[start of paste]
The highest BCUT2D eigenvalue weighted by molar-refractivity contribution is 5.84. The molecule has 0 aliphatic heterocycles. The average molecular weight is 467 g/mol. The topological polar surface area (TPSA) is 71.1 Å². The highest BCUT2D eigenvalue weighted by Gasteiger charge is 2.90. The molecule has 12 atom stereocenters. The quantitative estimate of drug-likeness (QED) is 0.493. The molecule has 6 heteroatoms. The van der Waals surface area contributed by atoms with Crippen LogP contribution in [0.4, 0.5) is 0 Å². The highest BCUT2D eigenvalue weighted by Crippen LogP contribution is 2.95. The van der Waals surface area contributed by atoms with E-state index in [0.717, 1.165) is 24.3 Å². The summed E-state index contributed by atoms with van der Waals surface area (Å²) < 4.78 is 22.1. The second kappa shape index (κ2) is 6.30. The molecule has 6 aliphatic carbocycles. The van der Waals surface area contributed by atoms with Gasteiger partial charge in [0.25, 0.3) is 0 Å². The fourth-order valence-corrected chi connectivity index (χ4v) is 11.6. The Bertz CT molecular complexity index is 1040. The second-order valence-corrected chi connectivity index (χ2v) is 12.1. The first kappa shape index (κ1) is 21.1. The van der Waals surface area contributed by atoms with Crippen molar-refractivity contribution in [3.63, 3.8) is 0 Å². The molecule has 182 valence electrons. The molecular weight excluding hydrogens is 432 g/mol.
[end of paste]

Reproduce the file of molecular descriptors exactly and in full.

The highest BCUT2D eigenvalue weighted by molar-refractivity contribution is 5.84. The molecule has 0 aliphatic heterocycles. The average molecular weight is 467 g/mol. The topological polar surface area (TPSA) is 71.1 Å². The highest BCUT2D eigenvalue weighted by Gasteiger charge is 2.90. The molecule has 12 atom stereocenters. The quantitative estimate of drug-likeness (QED) is 0.493. The molecule has 6 heteroatoms. The van der Waals surface area contributed by atoms with Crippen LogP contribution in [0.4, 0.5) is 0 Å². The highest BCUT2D eigenvalue weighted by Crippen LogP contribution is 2.95. The van der Waals surface area contributed by atoms with E-state index in [0.717, 1.165) is 24.3 Å². The summed E-state index contributed by atoms with van der Waals surface area (Å²) < 4.78 is 22.1. The second kappa shape index (κ2) is 6.30. The molecule has 6 aliphatic carbocycles. The van der Waals surface area contributed by atoms with Gasteiger partial charge in [0.25, 0.3) is 0 Å². The fourth-order valence-corrected chi connectivity index (χ4v) is 11.6. The Bertz CT molecular complexity index is 1040. The second-order valence-corrected chi connectivity index (χ2v) is 12.1. The first kappa shape index (κ1) is 21.1. The van der Waals surface area contributed by atoms with Crippen molar-refractivity contribution in [3.63, 3.8) is 0 Å². The molecule has 182 valence electrons. The molecular weight excluding hydrogens is 432 g/mol.